The tag authentication device 200 may be configured to communicate with the secure tag 100 via any suitable type of wired and/or wireless communication protocol(s). In some embodiments, the tag authentication device 200 may communicate with the secure tag 100 using NFC, RFID, TransferJet, Zigbee®, Bluetooth®, IEEE's 802.11 standards, and/or other suitable wireless communication protocols including any of the communication protocols disclosed herein. In certain embodiments, the tag authentication device 200 may communicate one or more queries including challenge information 208 to the secure tag 100 and/or receive one or more responses 210 and/or other information from the secure tag 100.

The tag authentication device 200 may execute a tag authentication application 204 used in connection with tag authentication and/or presence verification processes consistent with embodiments disclosed herein. In certain embodiments, the tag authentication application 204 may be provided to the tag authentication device 200 by the trusted authority 102 for performing tag authentication and/or presence verification processes. In further embodiments, the tag authentication application 204 may be provided to the tag authentication device 200 by one or more third parties including, for example, service providers offering services utilizing tag authentication and/or presence verification processes disclosed herein.

In certain embodiments, the tag authentication application 204 may perform a polling process with the tag authentication device 200 to detect proximately-located secure tags 100 via any suitable communication method (e.g., NFC, RFID communication, etc.). It will be appreciated, however, that any suitable tag detection process could be used in connection with the disclosed embodiments (e.g., the tag could send an alert to the tag authentication device, etc.). When the tag authentication application 204 detects a proximately-located tag 100, the tag authentication application 204 may generate and communicate a tag authentication request 206 to the trusted authority 102 requesting authentication of the tag 100.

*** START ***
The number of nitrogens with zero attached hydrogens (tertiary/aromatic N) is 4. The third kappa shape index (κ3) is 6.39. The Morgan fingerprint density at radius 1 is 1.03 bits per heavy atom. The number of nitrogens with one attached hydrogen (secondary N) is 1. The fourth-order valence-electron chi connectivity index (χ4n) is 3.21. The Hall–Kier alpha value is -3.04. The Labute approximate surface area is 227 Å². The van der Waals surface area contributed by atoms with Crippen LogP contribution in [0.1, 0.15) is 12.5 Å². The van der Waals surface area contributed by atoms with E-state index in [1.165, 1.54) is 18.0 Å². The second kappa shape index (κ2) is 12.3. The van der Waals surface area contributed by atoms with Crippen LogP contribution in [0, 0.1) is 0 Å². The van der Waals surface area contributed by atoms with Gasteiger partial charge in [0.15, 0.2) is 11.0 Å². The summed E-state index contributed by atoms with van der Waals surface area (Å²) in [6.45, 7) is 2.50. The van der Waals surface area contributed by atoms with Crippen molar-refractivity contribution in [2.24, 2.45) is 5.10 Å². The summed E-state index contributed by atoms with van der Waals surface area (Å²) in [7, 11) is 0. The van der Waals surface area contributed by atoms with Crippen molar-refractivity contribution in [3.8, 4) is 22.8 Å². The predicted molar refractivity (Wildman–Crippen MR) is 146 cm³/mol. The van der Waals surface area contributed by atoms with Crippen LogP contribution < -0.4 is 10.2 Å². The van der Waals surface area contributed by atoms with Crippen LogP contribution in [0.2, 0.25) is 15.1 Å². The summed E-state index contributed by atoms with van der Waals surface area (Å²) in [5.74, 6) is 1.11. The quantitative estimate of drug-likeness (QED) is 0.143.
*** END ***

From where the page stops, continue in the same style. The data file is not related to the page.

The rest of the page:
In some embodiments, a secure tag 100 may be detected by the tag authentication device 200 in a variety of other ways, including using methods that do not involve a polling process performed by a tag authentication application 204 and/or an authentication device 200. In some embodiments, the tag authentication device 200 may transmit (e.g., periodically transmit) an energy burst and/or other electromagnetic signal (e.g., radio signal or the like) that, when received by a proximately-located tag 100, may cause the tag 100 to generate a response. Alternatively, the tag authentication device 200 may emit a low-energy electromagnetic field. When a tag 100 comes within the range of the field emitted by the tag authentication device 200, the field may change in some manner detectable by the authentication device 200, thereby allowing the authentication device 200 to identify the proximately-located tag 100.

In further embodiments, a tag 100 may actively transmit a signal to a proximately-located tag authentication device 200 indicating its presence. For example, an NFC-based tag and/or a tag implemented electronically using a smartphone application may transmit a signal and/or beacon indicating its presence proximate to a tag authentication device 200. It will be appreciated that a variety of other suitable tag detection processes may be use, and that any suitable type of tag detection process may be implemented by the tag 100 and/or the authentication device 200 in connection with the embodiments disclosed herein. For example, although certain embodiments and/or examples are described herein as using polling process for tag detection, it will be appreciated that any suitable tag detection process, including without limitation any tag detection process disclosed herein, may be used in connection with the disclosed embodiments and/or examples.